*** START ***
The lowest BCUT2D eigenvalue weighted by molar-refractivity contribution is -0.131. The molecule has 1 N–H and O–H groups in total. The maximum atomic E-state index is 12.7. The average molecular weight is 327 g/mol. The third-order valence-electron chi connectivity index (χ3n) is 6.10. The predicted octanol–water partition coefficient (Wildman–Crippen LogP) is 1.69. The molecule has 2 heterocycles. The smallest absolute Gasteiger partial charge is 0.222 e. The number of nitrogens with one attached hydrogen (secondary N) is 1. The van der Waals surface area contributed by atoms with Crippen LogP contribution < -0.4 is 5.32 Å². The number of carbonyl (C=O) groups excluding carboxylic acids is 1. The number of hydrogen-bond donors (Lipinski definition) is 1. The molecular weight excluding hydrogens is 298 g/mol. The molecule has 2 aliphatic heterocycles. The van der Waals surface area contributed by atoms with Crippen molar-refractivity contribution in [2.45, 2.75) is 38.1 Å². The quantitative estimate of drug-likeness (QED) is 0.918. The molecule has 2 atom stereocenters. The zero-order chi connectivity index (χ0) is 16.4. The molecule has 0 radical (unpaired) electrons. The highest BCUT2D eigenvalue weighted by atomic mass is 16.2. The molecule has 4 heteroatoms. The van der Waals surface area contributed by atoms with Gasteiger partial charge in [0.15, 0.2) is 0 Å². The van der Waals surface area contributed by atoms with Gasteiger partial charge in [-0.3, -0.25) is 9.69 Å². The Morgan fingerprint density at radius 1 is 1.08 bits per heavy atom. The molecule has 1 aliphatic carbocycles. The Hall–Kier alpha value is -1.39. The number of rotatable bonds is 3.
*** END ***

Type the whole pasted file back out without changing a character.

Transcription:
The lowest BCUT2D eigenvalue weighted by molar-refractivity contribution is -0.131. The molecule has 1 N–H and O–H groups in total. The maximum atomic E-state index is 12.7. The average molecular weight is 327 g/mol. The third-order valence-electron chi connectivity index (χ3n) is 6.10. The predicted octanol–water partition coefficient (Wildman–Crippen LogP) is 1.69. The molecule has 2 heterocycles. The smallest absolute Gasteiger partial charge is 0.222 e. The number of nitrogens with one attached hydrogen (secondary N) is 1. The van der Waals surface area contributed by atoms with Crippen LogP contribution < -0.4 is 5.32 Å². The number of carbonyl (C=O) groups excluding carboxylic acids is 1. The number of hydrogen-bond donors (Lipinski definition) is 1. The molecular weight excluding hydrogens is 298 g/mol. The molecule has 2 aliphatic heterocycles. The van der Waals surface area contributed by atoms with Crippen molar-refractivity contribution in [2.45, 2.75) is 38.1 Å². The quantitative estimate of drug-likeness (QED) is 0.918. The molecule has 2 atom stereocenters. The zero-order chi connectivity index (χ0) is 16.4. The molecule has 0 radical (unpaired) electrons. The highest BCUT2D eigenvalue weighted by atomic mass is 16.2. The molecule has 4 heteroatoms. The van der Waals surface area contributed by atoms with Gasteiger partial charge in [0.15, 0.2) is 0 Å². The van der Waals surface area contributed by atoms with Gasteiger partial charge in [-0.3, -0.25) is 9.69 Å². The Morgan fingerprint density at radius 1 is 1.08 bits per heavy atom. The molecule has 1 aliphatic carbocycles. The Hall–Kier alpha value is -1.39. The number of rotatable bonds is 3.